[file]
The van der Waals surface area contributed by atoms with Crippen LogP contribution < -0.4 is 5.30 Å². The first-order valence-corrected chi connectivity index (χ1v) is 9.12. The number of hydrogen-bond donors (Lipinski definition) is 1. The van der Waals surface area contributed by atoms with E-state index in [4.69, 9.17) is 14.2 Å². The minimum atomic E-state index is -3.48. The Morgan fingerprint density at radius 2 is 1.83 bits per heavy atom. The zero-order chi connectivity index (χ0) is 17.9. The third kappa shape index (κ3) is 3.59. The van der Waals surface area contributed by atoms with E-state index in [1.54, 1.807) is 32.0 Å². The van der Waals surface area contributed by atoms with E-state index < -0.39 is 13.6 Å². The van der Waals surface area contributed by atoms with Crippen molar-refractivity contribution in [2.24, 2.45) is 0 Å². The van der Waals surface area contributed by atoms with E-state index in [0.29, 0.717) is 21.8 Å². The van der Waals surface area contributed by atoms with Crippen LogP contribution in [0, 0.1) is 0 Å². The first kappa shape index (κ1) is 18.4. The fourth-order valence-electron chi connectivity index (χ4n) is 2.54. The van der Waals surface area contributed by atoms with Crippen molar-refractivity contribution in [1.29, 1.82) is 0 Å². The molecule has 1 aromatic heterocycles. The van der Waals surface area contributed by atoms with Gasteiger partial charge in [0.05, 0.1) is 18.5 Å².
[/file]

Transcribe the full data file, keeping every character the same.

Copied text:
The van der Waals surface area contributed by atoms with Crippen LogP contribution < -0.4 is 5.30 Å². The first-order valence-corrected chi connectivity index (χ1v) is 9.12. The number of hydrogen-bond donors (Lipinski definition) is 1. The van der Waals surface area contributed by atoms with E-state index in [4.69, 9.17) is 14.2 Å². The minimum atomic E-state index is -3.48. The Morgan fingerprint density at radius 2 is 1.83 bits per heavy atom. The zero-order chi connectivity index (χ0) is 17.9. The third kappa shape index (κ3) is 3.59. The van der Waals surface area contributed by atoms with E-state index in [1.54, 1.807) is 32.0 Å². The van der Waals surface area contributed by atoms with E-state index < -0.39 is 13.6 Å². The van der Waals surface area contributed by atoms with Crippen molar-refractivity contribution in [2.24, 2.45) is 0 Å². The van der Waals surface area contributed by atoms with E-state index in [0.29, 0.717) is 21.8 Å². The van der Waals surface area contributed by atoms with Crippen LogP contribution in [0, 0.1) is 0 Å². The first kappa shape index (κ1) is 18.4. The fourth-order valence-electron chi connectivity index (χ4n) is 2.54. The van der Waals surface area contributed by atoms with Crippen molar-refractivity contribution in [1.29, 1.82) is 0 Å². The molecule has 1 aromatic heterocycles. The van der Waals surface area contributed by atoms with Gasteiger partial charge in [0.05, 0.1) is 18.5 Å².